This is our NEW version of WHONET. It is a modernized version of WHONET 5.6. In addition to the standard WHONET 5.6 features, this version supports 26 languages and includes new features for exporting to the WHO GLASS data structure. Further information on GLASS can be found using this link.
WHONET 2019 is a desktop application written in Visual Studio 2017 with support for CLSI, M100, M45, M60, and M61 and EUCAST 2019 breakpoints. VET03/04, VET06, and VET08 will be included shortly.
This version of WHONET is still in development. In addition to the standard features of the desktop softwares, For U.S. facilities, WHONET WEB also supports monthly reporting to the CDC’s NHSN project MDRO-CDI reporting module.
WHONET WEB is a web application written in Visual Studio 2017, and can be in installed on a facility’s intranet network or the public internet on a server of your choice. The current demonstration version is available in English only, but multilingual support will be added.
This is the version of WHONET used in over 120 countries and 2,300 laboratories around the world. WHONET 5.6 is a desktop application written in Visual Basic 6 with support for 24 languages and 2019 CLSI and EUCAST breakpoints.
For many years, WHONET has had the ability to present temporal trends in organism frequencies and resistance proportions in the form of descriptive statistics and graphs. The user could then examine these trends and graphs individually in efforts to detect and characterize possible community or hospital outbreaks of microorganisms. WHONET was not able to highlight potential clusters in an automatic fashion in order to focus the attention of the software user on possible outbreaks or to provide statistical guidance as to whether observed trends were statistically significant.
To facilitate the early and broad detection of possible outbreaks, we have integrated a powerful freeware tool developed for purposes of cluster detection in public health data.
SaTScan™, a trademark of Martin Kulldorf, was developed under the joint auspices of Martin Kulldorf, of the National Cancer Institute and of Farzad Mostarashi at the New York City Department of Health and Mental Hygiene. Dr. Kulldorf is an Associate Professor and Biostatistician at Harvard Medical School and Harvard Pilgrim Health Care, Department of Ambulatory Care and Prevention, Boston, USA.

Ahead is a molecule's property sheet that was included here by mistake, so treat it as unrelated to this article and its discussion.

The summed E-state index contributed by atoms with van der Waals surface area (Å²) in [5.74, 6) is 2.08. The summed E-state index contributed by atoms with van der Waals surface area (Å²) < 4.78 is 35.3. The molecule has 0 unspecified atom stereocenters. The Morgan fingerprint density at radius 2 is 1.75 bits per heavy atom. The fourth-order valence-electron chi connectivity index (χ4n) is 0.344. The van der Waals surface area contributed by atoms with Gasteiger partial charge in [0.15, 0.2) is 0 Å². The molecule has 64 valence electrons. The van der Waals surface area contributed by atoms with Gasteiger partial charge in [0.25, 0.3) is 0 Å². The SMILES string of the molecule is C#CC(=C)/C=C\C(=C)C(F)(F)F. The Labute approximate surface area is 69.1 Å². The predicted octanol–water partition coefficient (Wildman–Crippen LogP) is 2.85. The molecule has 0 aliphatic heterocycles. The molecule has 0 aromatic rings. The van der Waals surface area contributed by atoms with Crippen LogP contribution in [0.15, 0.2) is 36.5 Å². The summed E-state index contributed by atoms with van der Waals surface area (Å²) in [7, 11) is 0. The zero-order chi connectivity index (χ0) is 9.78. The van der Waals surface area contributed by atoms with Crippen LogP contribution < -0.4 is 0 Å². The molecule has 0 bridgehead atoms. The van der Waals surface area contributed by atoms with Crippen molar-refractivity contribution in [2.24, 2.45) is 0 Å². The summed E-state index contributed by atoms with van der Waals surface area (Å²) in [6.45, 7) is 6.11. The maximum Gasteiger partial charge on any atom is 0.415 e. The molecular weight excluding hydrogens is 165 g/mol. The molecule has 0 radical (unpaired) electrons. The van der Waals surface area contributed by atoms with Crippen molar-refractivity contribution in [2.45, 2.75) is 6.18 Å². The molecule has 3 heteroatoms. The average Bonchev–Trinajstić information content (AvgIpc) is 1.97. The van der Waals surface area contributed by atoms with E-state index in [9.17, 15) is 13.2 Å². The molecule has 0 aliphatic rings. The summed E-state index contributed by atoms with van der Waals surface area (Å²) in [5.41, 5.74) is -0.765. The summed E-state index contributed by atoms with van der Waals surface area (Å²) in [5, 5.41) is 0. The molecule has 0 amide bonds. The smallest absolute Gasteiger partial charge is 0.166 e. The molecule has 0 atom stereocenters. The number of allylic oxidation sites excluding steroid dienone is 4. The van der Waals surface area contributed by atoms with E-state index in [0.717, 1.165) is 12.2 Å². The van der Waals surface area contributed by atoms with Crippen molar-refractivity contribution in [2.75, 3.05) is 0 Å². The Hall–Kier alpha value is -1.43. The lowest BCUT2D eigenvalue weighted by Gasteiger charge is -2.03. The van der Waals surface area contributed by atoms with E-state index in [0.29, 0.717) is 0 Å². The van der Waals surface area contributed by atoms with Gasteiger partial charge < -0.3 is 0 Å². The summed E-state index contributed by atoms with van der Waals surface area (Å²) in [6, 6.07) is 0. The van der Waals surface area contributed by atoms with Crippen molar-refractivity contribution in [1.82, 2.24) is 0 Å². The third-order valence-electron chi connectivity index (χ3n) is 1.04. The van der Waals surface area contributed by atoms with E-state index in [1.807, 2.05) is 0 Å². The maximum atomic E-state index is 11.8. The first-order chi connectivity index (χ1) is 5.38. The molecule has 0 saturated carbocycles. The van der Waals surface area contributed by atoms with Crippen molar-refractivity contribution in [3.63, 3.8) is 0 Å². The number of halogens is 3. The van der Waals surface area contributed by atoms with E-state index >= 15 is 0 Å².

Kulldorf M. and Information Management Services, Inc. SaTScan™ v.7.0: Software for the spatial and time-scan statistics. http://www.satscan.org
Another useful feature of WHONET is the creation of lists of isolates or patients that meet certain criteria – for example a lists of patients with MRSA or positive blood cultures from the neonatal intensive care unit. WHONET can create such lists as well as summarize the results in a number of different ways.
Click on “Analysis type”, and select “Isolate listing and summary”. For the summary, by default WHONET will use the variable “Organism” for the rows and “Specimen date” by month for the columns.
For this tutorial, make one small change to the options. Next to specimen date appears the option “Month”. Because there is only one month of data to analyze in this tutorial, it will be more interesting to show the results by day or by week. Select the option “Day”. Leave the other options unchanged, and click “OK”. Click on “Begin analysis”. In this example, WHONET will show you a list of all isolates from the data set with Enterobacteriaceae, as below.
You can read more about WHONET in our FAQ section.
%RIS and test measurement statistics for Staph. aureus, E. coli, K. pneumoniae, and more. %Resistant results are shown to the left for all antimicrobials, including the 95% confidence interval. The graph to the right depicts the distribution of disk diffusion zone diameters around the gentamicin disk.
You can read more about WHONET in our FAQ section.
Scatterplot comparison of gentamicin and amikacin results for K. pneumoniae. To the left is a comparison of the disk diffusion zone diameter results. To the right is the comparison using the test interpretations – resistance, intermediate, and susceptible.
The software permits a number of algorithms for the detection of event clusters. Options include retrospective or prospective cluster detection; purely temporal, pure spatial, or space-time clusters; and flexible parameter selection for space and time variables.
In this first version of an integrated WHONET-SaTScan package, WHONET is using a space-time permutation probability model, using Monte Carlo simulations. In collaboration with Dr. Kulldorf in a five-year NIH project entitled “Modeling Infectious Disease Agent Study” (MIDAS), we will test out a number of additional algorithms, models, and parameters, and these optimized routines will eventually be offered through the WHONET user interface.
Cluster detection for the Infection Preventionist or Quality Departments! Automated daily data extractions from your system into WHONET. WHONET-SaTScan uses the space and time poisson modal to statistically detect potential cluster signals for the Infection Preventionists review and follow up.
Was this signal something you wanted to know? You may never know...Real time outbreak detection is possible with WHONET. Let us set it up for you!
You can find additional information about GLASS below:
GLASS aims to combine clinical, laboratory and epidemiological data on pathogens that pose the greatest threats to health globally. The GLASS manual details the proposed approach for the early implementation of the surveillance system, that will focus on antibiotic-resistant bacteria, and outlines the flexible and incremental development of the system over time that will incorporate lessons learned from the early implementation phase.
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